In a Globe and Mail article published in the March 19 2007 edition, Ms. Jennifer McGuire, Executive Director of Programming, is quoted as follows:
"'And we are trying to have a service that is sustainable, with an audience that regenerates.' In other words, McGuire said, Radio Two's target audience is between 35 and 49 years old, yet the majority of current listeners are over 50. So the network is looking to attract a relatively younger, although still adult audience."
Statistics Canada has recently released some interesting data that allows an interested former CBC Radio Two listener to analyse the wisdom of the above statement. The data recently released by Statistics Canada is: (1) a survey of the radio listening habits of Canadians during 2006 and (2) the 2006 census data.
(In the best interests of my readers, I should point out at this point that the rest of this blog entry will very likely bore the pants off you if you are not (a) a thoroughly outraged former CBC Radio Two listener or (b) already working for Statistics Canada or (c) a student of business strategy and/or marketing who is looking for an idea for a term paper. Just for the record, I am in group (a).)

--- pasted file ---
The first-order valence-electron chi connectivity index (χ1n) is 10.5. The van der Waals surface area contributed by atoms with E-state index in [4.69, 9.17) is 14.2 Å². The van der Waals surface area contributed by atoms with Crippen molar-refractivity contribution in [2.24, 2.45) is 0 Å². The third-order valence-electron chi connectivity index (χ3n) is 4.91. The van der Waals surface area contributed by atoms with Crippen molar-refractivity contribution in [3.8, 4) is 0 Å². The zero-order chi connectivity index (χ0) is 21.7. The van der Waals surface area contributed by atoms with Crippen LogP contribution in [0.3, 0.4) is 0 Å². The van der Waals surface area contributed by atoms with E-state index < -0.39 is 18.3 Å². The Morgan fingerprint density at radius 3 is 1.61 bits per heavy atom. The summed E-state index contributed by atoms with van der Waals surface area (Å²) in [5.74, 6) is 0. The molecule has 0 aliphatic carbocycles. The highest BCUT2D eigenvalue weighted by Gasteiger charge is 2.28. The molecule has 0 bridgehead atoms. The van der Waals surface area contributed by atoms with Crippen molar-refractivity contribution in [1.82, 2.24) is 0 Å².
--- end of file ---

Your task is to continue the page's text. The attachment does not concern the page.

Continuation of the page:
Now, if CBC management's target audience is the 35 to 49 year old age group, then presumably they hope that the 35 to 49 year old age group will be listening to the radio more than any other age group and that there will be more 35 to 49 year olds listening to the radio than any other age group. After all, if you are in the business of offering a product to consumers, you should be targeting the group that (a) has the most members (b) will use your product the most number of times and is also increasing their use of your product and (c) that can benefit from your product the most (if you are a not-for-profit organization) or (d) who pay the most for your product (if you are a for-profit organization).
Given these principles, we would expect that since CBC Radio management is targeting the 35 to 49 year old age group, this age group is (a) the largest (b) listening to radio the most and (c) will benefit from CBC Radio's programming the most. We can use the recently released data from Statistics Canada to check whether this is the case.
Well, guess what? Using the survey of radio listening data and 2006 census data, one can determine that the 35 to 49 year old age group's total radio usage has in fact declined during the years 2002 - 2006! And furthermore, they are not the largest age group - it is the much-maligned 50+ age group that listens to radio the most and, what is more, the 50+ age group's radio usage is increasing! See the graph below. (For those who find the graph too small, my apologies. The top line is the 50+ age group, the middle line is the 35 - 49 age group and the bottom line is the 18 - 34 age group.)